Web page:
# Involute curve in bevel gear teeth

1. Jun 12, 2013

### hihiip201

Hi

I have always wonder about this. I understand the concept of bevel gear, but never quite see how the involute profile would function in a bevel gear.

assuming that there is a tooth(either of the driving or driven gear) located at the center between two gears ( where it has the greatest contact with another tooth)

say it is involute and still appear so to you when you look straight down, perpendicular to the face of the teeth (so your line of sight align with the teeth's face normal, and about 45 degree to the axis of the gears).

now, if we rotate the gear such that the teeth are no longer in the center, it will no longer be involute relative to you, or more importantly to the tooth of another gear that it is in contact with, so wouldn't this create interference or causes the driven gear to not move at constant speed (say the driving gear is moving at constant speed).

thank you

2. Jun 13, 2013

### hihiip201

Or am I not understanding involute profile? I thought involute profile only works when the teeth face are on the same plane as they are in spur gears.

3. Jun 30, 2013

### Baluncore

Think of a bevel gear as having a vanishing point. The pitch circle of a spur gear is actually a cylindrical surface of fixed diameter. But the pitch surface of a bevel gear is a cone with it's apex at the vanishing point.

Now consider that, centred on the axis of the pitch cone, is another cone that is perpendicular to the surface of the pitch cone. It is in that section that the bevel gear has an involute profile. That involute tooth profile is projected over the surface of the bevel gear but with straight lines always passing through the vanishing point.

When two bevel gears are engaged they share one vanishing point. Their pitch cone surfaces are in contact so are parallel, the sections perpendicular to their surface are co-planar at any point of contact. It is in that plane that the bevel gear profile is involute.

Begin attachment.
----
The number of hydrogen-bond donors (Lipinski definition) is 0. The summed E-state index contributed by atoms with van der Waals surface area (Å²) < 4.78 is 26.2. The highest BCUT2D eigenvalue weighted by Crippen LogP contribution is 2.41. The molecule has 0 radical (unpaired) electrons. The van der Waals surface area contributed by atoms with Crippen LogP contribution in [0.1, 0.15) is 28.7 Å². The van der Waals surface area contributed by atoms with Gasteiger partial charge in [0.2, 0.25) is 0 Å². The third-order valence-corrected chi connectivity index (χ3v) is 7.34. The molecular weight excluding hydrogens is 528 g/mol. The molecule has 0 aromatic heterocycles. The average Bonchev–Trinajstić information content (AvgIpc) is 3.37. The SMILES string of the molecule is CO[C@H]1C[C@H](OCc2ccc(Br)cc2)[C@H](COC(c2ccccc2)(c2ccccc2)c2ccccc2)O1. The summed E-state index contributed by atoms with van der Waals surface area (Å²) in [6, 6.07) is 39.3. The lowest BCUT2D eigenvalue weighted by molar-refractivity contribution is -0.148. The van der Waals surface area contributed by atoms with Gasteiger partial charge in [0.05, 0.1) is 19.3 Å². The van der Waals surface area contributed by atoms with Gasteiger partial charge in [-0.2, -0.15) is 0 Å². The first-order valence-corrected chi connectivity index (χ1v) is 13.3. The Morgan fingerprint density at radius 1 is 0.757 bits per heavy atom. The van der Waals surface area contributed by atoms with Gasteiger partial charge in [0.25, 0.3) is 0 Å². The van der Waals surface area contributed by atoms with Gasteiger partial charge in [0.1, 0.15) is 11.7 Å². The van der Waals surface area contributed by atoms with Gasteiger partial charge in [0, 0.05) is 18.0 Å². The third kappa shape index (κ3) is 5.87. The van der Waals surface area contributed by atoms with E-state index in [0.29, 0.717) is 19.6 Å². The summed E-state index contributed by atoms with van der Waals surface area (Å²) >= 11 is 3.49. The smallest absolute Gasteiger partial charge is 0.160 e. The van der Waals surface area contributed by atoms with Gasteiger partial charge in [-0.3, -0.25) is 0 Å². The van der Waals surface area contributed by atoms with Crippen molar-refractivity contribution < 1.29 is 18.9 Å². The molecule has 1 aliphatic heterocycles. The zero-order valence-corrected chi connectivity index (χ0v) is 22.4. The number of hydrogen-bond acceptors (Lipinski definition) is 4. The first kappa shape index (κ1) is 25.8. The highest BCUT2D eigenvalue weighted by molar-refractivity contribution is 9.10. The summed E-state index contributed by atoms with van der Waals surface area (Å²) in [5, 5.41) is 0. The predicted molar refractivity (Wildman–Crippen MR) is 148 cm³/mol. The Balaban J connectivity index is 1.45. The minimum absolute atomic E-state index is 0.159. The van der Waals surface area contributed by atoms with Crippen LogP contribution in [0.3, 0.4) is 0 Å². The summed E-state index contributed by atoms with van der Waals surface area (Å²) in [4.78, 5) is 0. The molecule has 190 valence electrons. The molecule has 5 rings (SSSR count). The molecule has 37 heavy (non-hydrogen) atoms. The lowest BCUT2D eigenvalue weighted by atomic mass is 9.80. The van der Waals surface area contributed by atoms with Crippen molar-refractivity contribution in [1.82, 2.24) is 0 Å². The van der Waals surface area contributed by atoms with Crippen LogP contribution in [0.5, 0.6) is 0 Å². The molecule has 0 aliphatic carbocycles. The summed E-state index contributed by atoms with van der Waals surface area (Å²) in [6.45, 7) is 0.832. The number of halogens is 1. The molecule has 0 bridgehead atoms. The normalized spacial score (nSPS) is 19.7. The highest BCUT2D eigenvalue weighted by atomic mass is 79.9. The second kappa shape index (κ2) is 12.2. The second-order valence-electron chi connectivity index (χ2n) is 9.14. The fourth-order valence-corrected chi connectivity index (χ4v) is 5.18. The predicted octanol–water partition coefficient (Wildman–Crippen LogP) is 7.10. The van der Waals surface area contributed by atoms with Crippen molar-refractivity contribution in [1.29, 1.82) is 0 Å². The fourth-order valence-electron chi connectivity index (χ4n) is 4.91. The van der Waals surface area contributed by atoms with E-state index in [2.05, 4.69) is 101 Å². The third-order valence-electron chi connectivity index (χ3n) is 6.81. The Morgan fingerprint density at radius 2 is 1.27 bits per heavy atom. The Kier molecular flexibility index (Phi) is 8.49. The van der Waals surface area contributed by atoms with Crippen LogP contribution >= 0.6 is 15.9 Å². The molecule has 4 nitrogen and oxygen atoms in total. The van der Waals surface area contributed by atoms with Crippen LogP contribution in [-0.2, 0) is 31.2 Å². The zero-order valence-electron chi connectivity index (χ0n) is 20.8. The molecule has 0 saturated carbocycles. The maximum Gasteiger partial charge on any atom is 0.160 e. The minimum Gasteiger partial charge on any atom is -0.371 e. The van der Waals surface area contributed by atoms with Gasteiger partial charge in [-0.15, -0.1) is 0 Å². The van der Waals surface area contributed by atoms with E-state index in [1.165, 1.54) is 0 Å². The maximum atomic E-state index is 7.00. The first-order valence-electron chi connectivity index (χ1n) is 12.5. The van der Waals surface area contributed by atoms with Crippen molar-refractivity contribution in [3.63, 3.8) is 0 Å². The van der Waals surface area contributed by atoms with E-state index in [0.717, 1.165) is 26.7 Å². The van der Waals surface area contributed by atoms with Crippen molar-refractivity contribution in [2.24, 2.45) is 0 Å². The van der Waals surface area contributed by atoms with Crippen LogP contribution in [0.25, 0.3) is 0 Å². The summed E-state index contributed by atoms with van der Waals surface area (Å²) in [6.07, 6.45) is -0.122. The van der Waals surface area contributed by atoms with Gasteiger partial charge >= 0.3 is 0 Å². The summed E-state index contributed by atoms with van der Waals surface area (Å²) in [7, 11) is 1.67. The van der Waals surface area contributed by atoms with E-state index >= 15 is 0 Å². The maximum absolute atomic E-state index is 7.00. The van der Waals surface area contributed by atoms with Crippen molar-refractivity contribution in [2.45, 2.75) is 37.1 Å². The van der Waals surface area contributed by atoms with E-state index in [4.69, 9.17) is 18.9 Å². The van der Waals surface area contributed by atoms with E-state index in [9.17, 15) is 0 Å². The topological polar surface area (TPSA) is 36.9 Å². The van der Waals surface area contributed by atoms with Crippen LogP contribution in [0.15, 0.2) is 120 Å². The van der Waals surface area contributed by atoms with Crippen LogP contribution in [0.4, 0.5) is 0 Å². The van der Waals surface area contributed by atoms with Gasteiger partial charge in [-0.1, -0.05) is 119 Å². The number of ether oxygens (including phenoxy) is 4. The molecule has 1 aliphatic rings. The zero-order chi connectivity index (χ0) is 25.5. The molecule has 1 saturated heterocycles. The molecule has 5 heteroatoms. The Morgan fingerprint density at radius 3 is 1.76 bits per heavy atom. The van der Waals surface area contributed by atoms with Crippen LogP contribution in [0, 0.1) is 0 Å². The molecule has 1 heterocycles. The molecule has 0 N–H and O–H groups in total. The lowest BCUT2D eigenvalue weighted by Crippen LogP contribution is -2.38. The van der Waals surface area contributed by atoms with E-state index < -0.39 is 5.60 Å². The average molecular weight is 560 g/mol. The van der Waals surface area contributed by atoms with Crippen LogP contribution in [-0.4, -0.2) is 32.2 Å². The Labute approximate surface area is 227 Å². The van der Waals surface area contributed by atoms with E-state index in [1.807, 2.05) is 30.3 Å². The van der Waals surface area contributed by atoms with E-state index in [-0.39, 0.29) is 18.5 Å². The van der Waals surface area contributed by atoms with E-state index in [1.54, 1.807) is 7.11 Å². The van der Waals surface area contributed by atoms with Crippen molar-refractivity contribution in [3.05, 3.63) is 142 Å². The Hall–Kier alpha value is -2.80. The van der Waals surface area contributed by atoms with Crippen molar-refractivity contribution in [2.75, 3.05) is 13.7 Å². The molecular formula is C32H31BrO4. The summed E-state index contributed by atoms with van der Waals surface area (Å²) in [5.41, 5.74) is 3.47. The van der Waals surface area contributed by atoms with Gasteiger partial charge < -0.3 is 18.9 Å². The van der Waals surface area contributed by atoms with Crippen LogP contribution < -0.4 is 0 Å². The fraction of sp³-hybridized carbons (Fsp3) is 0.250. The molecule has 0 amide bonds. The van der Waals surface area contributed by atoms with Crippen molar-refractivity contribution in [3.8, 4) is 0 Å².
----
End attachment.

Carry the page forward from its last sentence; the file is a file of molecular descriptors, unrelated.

While spur gears are specified by diameter of root, base, pitch and tip circles, a bevel gear is specified by the angle of root, base, pitch and tip cone surfaces.

4. Jun 30, 2013

### hihiip201

center of the axis of the pitch cone? the middle point of the axis of the cone?

are you describing the line of contact when their apex are connected together?

I apologize for my poor reading skills in English. I just want to make sure I'm not misunderstanding you.

5. Jun 30, 2013

### Baluncore

The pitch surface of a bevel gear is the pitch cone.
http://en.wikipedia.org/wiki/List_of_gear_nomenclature#Pitch_surfaces

The involute profile appears on the surface of the back cone.
http://en.wikipedia.org/wiki/List_of_gear_nomenclature#Back_cone

The pitch cone and the back cone are perpendicular at their intersection. The back cones of two coupled bevel gears are coplanar at the point of contact. The tooth profiles of coupled bevel gears are designed on the surface of the back cones.

6. Jul 4, 2013

### hihiip201

so the involute profile is projected on the back cone?

7. Jul 4, 2013

### Baluncore

Yes.

To design a bevel gear of a particular module, generate the profile for a spur gear of that module and then trace that profile onto the back cone surface of the bevel gear.

The working surface for a (straight cut) bevel gear is then generated by straight lines from that back cone profile to the vanishing point.

If you look at the back cone contact of two meshed bevel gears, it will look like the contact between two spur gears cut in the same module and system.

Now you can “see how the involute profile would function in a bevel gear”.